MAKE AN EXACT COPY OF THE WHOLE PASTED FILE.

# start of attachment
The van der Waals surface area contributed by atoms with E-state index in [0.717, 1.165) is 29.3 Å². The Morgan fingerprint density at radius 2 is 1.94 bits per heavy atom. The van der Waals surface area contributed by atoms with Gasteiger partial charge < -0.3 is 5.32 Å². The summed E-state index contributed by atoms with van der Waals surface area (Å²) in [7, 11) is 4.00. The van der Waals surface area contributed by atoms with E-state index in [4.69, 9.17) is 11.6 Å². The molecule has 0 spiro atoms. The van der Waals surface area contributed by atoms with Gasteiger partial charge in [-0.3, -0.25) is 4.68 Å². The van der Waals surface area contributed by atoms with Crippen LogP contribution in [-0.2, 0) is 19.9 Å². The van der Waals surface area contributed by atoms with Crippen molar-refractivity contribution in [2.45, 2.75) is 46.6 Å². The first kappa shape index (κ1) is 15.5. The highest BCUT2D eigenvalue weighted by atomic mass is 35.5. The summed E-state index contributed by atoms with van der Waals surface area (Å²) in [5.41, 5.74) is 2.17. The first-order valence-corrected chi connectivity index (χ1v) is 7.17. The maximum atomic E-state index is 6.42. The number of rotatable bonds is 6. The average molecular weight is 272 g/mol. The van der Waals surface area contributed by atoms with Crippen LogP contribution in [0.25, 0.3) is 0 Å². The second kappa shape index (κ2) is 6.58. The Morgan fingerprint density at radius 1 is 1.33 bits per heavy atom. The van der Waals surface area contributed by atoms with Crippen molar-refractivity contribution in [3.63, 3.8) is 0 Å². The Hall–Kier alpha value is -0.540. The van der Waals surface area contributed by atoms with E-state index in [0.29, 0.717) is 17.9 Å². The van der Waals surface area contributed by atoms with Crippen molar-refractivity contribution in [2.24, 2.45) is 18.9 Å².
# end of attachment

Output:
The van der Waals surface area contributed by atoms with E-state index in [0.717, 1.165) is 29.3 Å². The Morgan fingerprint density at radius 2 is 1.94 bits per heavy atom. The van der Waals surface area contributed by atoms with Gasteiger partial charge < -0.3 is 5.32 Å². The summed E-state index contributed by atoms with van der Waals surface area (Å²) in [7, 11) is 4.00. The van der Waals surface area contributed by atoms with E-state index in [4.69, 9.17) is 11.6 Å². The molecule has 0 spiro atoms. The van der Waals surface area contributed by atoms with Gasteiger partial charge in [-0.3, -0.25) is 4.68 Å². The van der Waals surface area contributed by atoms with Crippen LogP contribution in [-0.2, 0) is 19.9 Å². The van der Waals surface area contributed by atoms with Crippen molar-refractivity contribution in [2.45, 2.75) is 46.6 Å². The first kappa shape index (κ1) is 15.5. The highest BCUT2D eigenvalue weighted by atomic mass is 35.5. The summed E-state index contributed by atoms with van der Waals surface area (Å²) in [5.41, 5.74) is 2.17. The first-order valence-corrected chi connectivity index (χ1v) is 7.17. The maximum atomic E-state index is 6.42. The number of rotatable bonds is 6. The average molecular weight is 272 g/mol. The van der Waals surface area contributed by atoms with Crippen LogP contribution in [0.25, 0.3) is 0 Å². The second kappa shape index (κ2) is 6.58. The Morgan fingerprint density at radius 1 is 1.33 bits per heavy atom. The van der Waals surface area contributed by atoms with Crippen molar-refractivity contribution in [3.63, 3.8) is 0 Å². The Hall–Kier alpha value is -0.540. The van der Waals surface area contributed by atoms with E-state index in [0.29, 0.717) is 17.9 Å². The van der Waals surface area contributed by atoms with Crippen molar-refractivity contribution in [2.24, 2.45) is 18.9 Å².